In what now seems another entire lifetime, I assigned students (lots of them, too) The Golden Bowl, the very first novel of Frederick Manfred, a living, regional writer I wanted them to read, not because I loved the novel, but because I wanted them to know the writer and to like him. I wanted them to understand literature as something very much alive, not a classroom exercise, the ramblings of dead white men. I didn't want them to think of American literature as the rarified province of schoolmarmish English teachers who loved speculating about vague, underlying themes. I wanted them to see what they were reading as a record created by ordinary people of the life they--and all of us--live.
I wanted them to experience what I had when I discovered Manfred, a yarn-spinner who told stories not all that different from the ones you could hear in a barber chair.
Forty years, something of a lifetime--it had been that long since I read The Golden Bowl.
Back then, I knew more about Fred Manfred than what I'd picked up from the novel. His Green Earth was just out, a sprawling chronicle of Siouxland life as he'd experienced it in the early years of the 20th century, as shocking in its realism as it was teeming with life. I knew he'd once crawled through the open prairie for hours in order to know what Hugh Glass had felt dragging his broken body a hundred miles back to a settlement. More than a decade had passed since I'd been seduced by The Secret Place, a sad Siouxland saga of love and loss. I knew Frederick Manfred more by reputation--"he writes dirty books"--than I did by the novels themselves.
The margin's scribbling was proof I'd read The Golden Bowl before, but I didn't remember my reactions of the story. Manfred's first novel is less deliberately autobiographical than some of the later Siouxland tales. Maury Grant hales from Oklahoma, not Siouxland. He's a pilgrim, he says, looking for work, as he has been for four long years since leaving his family's dusty disasters on the Southern plains.
He's heard there's work in the Black Hills' mines, so he's on his way through West River country in South Dakota, a "bindlestiff," he calls himself, a tramp living off whatever odd jobs he can pick up for food and fare, when he discovers the Thor family--or they discover him. He's lean and gaunt, but so are they--so is everyone. Think Dorthea Lange.
The land has not been kind. Abandoned places litter the northern plains. The brutal beauty of the Badlands now rises from most of South Dakota west of the Missouri. Maury can't help but admire Pa Thor's shiny-eyed idealism, his absolute trust things will get better; he's attracted by hope he considers misguided, and he enjoys their well-meant offer of a place, even their daughter Kristin's affection--if what happens between them can be called that.
Forty years ago I knew what was happening in The Golden Bowl. I knew that in the Thor family, the pilgrim Maury was slowly discovering something he'd lost; just as they looked at the stranger within their gates as the son they'd lost to misery all around. Soon enough, Grant calls the old man "Pa," who calls him "son." I knew that. The notes in the margins say it clearly.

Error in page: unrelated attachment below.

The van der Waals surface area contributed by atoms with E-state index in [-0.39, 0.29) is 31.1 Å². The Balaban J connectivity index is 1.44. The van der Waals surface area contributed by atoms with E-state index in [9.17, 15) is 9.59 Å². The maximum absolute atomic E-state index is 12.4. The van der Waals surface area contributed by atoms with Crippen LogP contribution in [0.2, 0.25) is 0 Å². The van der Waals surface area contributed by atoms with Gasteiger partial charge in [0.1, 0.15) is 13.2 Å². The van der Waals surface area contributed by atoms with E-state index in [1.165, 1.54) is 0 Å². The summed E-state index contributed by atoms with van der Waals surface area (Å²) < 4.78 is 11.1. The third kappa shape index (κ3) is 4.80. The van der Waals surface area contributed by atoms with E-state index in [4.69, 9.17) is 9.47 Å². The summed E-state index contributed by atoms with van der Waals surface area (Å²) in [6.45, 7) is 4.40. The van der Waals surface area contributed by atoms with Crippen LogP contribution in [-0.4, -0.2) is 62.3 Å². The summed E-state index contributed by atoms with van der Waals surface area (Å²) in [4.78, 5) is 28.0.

What they don't say is that I had clue of the cosmic character of Maury's quest, or of the young Fred Manfred's determination this novel needed to be read in the company of sources that had given him life, sources in Shakespeare and the Bible and what not else.
I wanted my students, back then, to be introduced to a regional writer who grew up just down the road from the classroom. I didn't understand that a young novelist, writing in a sanitarium in 1942, had a different agenda, that the massive black roller in the final chapter of the novel isn't just a horrifying dust storm. Pardon the English teacher: that black day is what obscures us even when we return to hope, however seemingly futile, and love, whoever human.
Fred Manfred, just a kid when he wrote this his first novel, was deadly serious about Maury Grant. I didn't realize that, but I was just a kid myself.
There are more scribbles in 1976 University of New Mexico Press edition, scribbles my son carved on the page with a pen. It looks like I let him take a shot at the novel too. Back then, he was, at most, two years old. When I picked up the novel last week and found them again, I remembered him beside me, pen in hand.
I don't expect anyone to believe me, but this particular copy of Manfred's Golden Bowl is just another version of the panel in the broom closet where my mother periodically traced in her son's height when she knew he was growing.
I'm far too young to remember the Great Depression. I never choked on dust that blew in massively from Kansas or New Mexico, never had to shoot cattle or hogs whose very existence made my life or that of my family only more precarious. I didn't hitchhike through the Dakota version of the Dust Bowl, didn't look for work in the Black Hills, didn't find solace with a hardscrabble farm family whose only wealth was hope.
Forty years ago, when I made my students read The Golden Bowl, I liked the thought of assigning novel by a writer from just up the road. All those years later, reading it again was a different experience, because all those years later, I just loved the novel.